COVID Journalism: Episodes 1-4

UPDATE: Here is a fourth episode of my series of interviews with the experts of COVID.

I spoke with the amazing Dr. Emma Hodcroft, a phylogeneticist (which she will explain) at the University of Basel, who co-developed the Nextstrain project, a herculean effort to track, so far, 5,000 strains of the SARS-CoV-2 virus as it travels across the world. We talked about lessons from that project; about good and bad journalism about the pandemic; about how journalists should responsibly report on debate and discussion in the medical community that occurs in preprint papers and Twitter; about about her own role in this extraordinary event. She is an excellent explainer on social media, and here:

EARLIER EPISODES: I have been interviewing experts in COVID-19 to give journalists advice about how to cover the crisis.

In our Social Journalism program at the Newmark Journalism School, we believe community journalism must start with listening to the community. Well, science journalism must start with listening to the scientists. This is why I have been maintaining a COVID Twitter list of more than 500 credentialed, relevant experts.

So I have spoken so far with an epidemiologist, an infectious disease expert, and a virologist. I will continue with other experts in more disciplines. Here are the first three interviews:

Episode 1: Yale epidemiologist Dr. Gregg Gonsalves

I start with epidemiologist Dr. Gregg Gonsalves of Yale, who has been a trenchant critic of coverage, especially of armchair epidemiology from the op-ed pages of The New York Times. He is also a strong voice in my COVID Twitter list of more than 500 experts.

Dr. Gonsalves dissects what was wrong with a contrarian Times op-ed arguing that the cure might be worse than the disease — something we’ve heard since from Trump and company. The Times’ mistake was in giving space to a contrarian rather than an expert, succumbing to our professional weakness for false balance and controversy, even if manufactured. We discuss the challenges of journalists covering modeling and the politicization of research. Importantly, he gives journalists advice about what they should be covering: not only the medical scandal of the century in the Trump administration’s failures in this epidemic, but also what will come next. He says much of the work to come will fall on local journalists (at a time when local journalism is suffering and years past the departure of most local science reporters).

Episode 2: Infectious diseases expert and ebola veteran Dr. Krutika Kuppalli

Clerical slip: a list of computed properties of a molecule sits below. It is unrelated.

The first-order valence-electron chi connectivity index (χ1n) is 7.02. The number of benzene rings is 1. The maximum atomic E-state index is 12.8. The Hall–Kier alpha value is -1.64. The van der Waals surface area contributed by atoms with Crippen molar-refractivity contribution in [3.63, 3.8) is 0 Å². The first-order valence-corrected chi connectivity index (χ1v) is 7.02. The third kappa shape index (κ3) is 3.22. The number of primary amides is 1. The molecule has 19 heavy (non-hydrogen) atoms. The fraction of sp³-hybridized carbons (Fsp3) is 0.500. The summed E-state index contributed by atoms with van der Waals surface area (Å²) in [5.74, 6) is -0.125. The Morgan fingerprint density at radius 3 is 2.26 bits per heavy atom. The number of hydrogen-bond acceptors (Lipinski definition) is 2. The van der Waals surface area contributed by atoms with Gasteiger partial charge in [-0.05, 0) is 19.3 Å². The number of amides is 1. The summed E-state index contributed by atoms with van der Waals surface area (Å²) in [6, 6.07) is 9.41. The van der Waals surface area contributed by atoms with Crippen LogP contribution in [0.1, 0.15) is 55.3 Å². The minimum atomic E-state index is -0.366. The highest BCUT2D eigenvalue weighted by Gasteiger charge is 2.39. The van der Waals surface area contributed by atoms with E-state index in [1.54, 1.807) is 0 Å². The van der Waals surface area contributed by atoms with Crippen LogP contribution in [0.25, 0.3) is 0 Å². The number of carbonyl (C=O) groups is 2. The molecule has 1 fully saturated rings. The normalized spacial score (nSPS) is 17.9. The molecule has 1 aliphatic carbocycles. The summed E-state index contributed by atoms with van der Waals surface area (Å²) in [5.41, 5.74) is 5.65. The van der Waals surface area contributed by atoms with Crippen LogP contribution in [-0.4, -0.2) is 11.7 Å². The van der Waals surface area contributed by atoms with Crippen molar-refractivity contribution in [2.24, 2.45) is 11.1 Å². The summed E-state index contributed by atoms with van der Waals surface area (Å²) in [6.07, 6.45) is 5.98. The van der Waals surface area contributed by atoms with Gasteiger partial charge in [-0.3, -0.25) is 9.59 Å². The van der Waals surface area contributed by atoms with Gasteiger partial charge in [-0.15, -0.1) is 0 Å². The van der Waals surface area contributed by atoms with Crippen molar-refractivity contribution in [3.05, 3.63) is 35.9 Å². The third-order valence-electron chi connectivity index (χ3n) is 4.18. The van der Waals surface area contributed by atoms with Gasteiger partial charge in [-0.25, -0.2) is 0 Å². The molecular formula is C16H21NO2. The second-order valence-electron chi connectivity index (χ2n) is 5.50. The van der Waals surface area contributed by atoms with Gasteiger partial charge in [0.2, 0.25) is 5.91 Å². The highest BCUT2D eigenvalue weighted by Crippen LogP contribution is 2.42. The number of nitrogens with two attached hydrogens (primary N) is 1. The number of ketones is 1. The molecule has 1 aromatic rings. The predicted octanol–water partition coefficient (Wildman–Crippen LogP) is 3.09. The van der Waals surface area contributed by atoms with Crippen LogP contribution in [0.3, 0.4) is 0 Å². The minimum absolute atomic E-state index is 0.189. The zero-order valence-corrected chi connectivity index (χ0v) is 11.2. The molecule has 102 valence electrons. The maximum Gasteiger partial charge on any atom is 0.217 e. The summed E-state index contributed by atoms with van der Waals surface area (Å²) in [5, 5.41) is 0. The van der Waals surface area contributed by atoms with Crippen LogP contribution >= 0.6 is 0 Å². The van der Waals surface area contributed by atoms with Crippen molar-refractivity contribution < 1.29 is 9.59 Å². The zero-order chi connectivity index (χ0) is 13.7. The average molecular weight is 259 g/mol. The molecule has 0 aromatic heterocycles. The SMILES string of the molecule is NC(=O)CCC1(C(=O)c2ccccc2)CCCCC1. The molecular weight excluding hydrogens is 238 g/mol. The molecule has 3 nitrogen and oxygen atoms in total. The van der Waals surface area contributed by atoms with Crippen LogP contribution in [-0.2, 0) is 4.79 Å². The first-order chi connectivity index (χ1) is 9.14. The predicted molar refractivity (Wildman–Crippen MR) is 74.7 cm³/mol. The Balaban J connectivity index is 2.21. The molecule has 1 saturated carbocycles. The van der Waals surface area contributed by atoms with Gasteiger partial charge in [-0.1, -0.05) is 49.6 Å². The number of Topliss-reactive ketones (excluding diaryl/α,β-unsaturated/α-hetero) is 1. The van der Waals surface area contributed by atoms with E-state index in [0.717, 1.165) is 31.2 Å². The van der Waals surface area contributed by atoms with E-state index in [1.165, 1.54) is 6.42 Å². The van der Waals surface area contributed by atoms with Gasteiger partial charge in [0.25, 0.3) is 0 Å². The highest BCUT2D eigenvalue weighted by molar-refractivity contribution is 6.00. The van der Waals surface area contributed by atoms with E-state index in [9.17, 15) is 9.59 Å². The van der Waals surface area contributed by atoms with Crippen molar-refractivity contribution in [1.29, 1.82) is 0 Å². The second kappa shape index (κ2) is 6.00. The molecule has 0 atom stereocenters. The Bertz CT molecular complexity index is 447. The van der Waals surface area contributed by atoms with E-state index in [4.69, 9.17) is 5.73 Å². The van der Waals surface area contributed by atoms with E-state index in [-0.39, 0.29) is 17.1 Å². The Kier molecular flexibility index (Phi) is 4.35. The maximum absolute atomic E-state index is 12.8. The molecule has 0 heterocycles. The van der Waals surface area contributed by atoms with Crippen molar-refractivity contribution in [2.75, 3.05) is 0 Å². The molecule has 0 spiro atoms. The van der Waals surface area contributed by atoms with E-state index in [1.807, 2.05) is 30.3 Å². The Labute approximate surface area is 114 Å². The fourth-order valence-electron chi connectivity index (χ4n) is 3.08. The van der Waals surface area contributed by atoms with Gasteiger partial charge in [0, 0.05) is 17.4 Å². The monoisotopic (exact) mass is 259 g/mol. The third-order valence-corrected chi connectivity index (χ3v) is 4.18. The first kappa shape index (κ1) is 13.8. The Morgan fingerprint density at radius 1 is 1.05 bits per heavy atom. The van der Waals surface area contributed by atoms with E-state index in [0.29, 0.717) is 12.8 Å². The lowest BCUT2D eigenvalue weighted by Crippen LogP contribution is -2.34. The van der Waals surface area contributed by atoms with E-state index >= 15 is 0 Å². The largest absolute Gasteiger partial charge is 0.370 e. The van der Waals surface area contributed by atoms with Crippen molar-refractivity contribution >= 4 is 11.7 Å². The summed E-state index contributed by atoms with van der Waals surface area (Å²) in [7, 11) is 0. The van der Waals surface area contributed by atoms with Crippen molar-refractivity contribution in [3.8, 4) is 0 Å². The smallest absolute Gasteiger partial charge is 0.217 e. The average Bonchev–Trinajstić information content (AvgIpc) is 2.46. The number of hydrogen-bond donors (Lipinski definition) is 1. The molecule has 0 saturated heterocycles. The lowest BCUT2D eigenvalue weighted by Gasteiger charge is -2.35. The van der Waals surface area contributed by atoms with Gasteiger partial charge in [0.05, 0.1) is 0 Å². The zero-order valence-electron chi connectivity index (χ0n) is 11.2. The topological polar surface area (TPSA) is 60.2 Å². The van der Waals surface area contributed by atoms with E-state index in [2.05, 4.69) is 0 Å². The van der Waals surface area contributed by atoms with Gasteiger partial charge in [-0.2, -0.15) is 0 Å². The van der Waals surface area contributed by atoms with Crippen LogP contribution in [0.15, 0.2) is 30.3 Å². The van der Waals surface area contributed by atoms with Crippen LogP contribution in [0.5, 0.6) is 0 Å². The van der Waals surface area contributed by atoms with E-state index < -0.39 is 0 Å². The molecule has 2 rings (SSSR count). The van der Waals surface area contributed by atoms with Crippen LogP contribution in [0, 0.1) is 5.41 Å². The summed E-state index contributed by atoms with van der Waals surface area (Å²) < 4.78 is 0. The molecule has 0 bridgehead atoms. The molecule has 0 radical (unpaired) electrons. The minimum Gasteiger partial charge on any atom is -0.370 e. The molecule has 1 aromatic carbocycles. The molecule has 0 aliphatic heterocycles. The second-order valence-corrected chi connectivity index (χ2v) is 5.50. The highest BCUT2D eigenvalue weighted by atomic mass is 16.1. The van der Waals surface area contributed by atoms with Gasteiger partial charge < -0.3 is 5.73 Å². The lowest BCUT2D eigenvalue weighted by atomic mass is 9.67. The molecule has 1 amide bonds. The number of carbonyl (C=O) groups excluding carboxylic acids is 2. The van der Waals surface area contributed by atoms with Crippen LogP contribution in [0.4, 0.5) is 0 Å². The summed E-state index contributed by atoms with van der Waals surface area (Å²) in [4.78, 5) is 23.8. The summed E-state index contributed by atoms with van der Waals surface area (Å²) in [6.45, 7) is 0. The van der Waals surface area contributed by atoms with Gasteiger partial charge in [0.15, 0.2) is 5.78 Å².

Dr. Krutika Kuppalli is an expert in infectious diseases with experience in HIV and Ebola. She is vice chair of the Global Health Committee at the Infectious Diseases Society of America and a Biosecurity Fellow at the Johns Hopkins University Center for Health Security. She supervised treatment at an Ebola unit in Sierra Leone in the 2014 outbreak and has also worked in Ethiopia, India, Uganda, and Haiti.

I asked her advice on how to cover the transmission of the virus; what to look for and when to look for it in news about the development of therapeutics and vaccines; and — importantly — how bring attention to what I believe is the great uncovered story of this crisis: inequality and its impact on poor and vulnerable communities in the U.S. and worldwide. Dr. Kuppalli emphasized both her concern for the impact the pandemic will have on poor nations — and what we can learn from them, considering that nations like Sierra Leone faced Ebola without the money we in America can throw at problems. We also spoke about the psychological toll treating the disease has to be having on our health care workers. Finally, she urges reporters, editors, and bookers to check the credentials of the sources you call to make sure they are experts with experience, not people from other fields with opinions. Now more than ever, expertise matters. We must amplify it.

Episode 3: Columbia virologist Dr. Angela Rasmussen

Now I interview a virologist, Dr. Angela Rasmussen of Columbia’s School of Public Health, to get her help for journalists covering the COVID-19 crisis. She and I talk about what media are doing right and wrong; about the need for journalists — reporters, editors, bookers — to find the appropriate, relevant, credentialed experts and to take advantage of the tremendous diversity among them; about how she works in this new age of open information and conversation among scientists and between scientists and the public; and, yes, masks. I thoroughly enjoyed our conversation. I hope you — especially journalists — find it useful.